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As with the pun, appreciation of the limerick is a cultivated taste. I’m still working on it, very intermittently.

Ernest W. Lefever has put together a little collection of 230 of them in Liberating the Limerick (Hamilton Books). There is, for instance, this:

       The fabulous Wizard of Oz
       Retired from his business becoz
          What with up-to-date science
          To most of his clients
       He wasn’t the Wizard he woz.

And this:

       There was a faith-healer from Deal
       Who said: “Though my pain isn’t real
          If I sit on a pin,
          And it punctures my skin
       I dislike what I fancy I feel.”

And this:

       The Devil, who plays a large part,
       Has tricked his way into your heart
          By simple insistence
          On his non-existence,
       Which really is devilish smart.

Limericks have a bad reputation—or, in the view of some, a good reputation—for being naughty. For instance:

       A bather whose garments were strewed
       On the beach where she bathed in the nude
          Saw a man come along
          And, unless I’m quite wrong,
       You expected this line to be lewd.

There’s a whole book of them where those came from. Probably Lefever did not include this by W. H. Auden because it isn’t a true limerick, but I can’t resist passing it along:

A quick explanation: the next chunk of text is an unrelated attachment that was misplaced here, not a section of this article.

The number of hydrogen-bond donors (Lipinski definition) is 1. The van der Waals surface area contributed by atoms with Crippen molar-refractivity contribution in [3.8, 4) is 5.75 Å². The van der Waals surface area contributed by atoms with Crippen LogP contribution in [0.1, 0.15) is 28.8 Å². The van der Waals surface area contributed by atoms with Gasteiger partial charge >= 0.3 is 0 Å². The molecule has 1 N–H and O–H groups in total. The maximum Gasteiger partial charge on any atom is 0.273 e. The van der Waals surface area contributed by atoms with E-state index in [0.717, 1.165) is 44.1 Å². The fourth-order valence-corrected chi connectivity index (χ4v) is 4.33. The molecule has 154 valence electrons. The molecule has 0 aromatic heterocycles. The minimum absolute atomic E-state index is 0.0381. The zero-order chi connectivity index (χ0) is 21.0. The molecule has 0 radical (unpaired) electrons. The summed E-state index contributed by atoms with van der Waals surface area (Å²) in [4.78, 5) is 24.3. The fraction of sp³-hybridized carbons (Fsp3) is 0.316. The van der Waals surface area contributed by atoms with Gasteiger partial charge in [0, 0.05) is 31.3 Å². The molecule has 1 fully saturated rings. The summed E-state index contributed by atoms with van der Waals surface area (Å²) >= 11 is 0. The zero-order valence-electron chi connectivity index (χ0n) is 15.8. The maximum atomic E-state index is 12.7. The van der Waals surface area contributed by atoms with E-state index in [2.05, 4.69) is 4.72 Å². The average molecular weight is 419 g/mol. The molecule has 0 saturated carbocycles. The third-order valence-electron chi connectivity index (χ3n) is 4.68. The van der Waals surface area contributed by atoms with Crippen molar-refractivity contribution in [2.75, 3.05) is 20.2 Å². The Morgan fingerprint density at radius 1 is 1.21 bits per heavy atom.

To the man in the street, who, I’m sorry to say,
       Is a keen observer of life,
       The word intellectual suggests right away
       A man who’s untrue to his wife.

I promise. That’s it for light verse in this space. At least for a while.

In addition to which :

Massachusetts demanded that Catholic Charities place adoptive children with same-sex couples, and, in response, Catholic Charities opted out of the important work of adoption. In the June/July issue of First Things , Gregory Popcak explains what went wrong and why it is both courageous and compassionate to insist that adoptive children have both a mother and a father. Isn’t it time for you to subscribe to First Things ?

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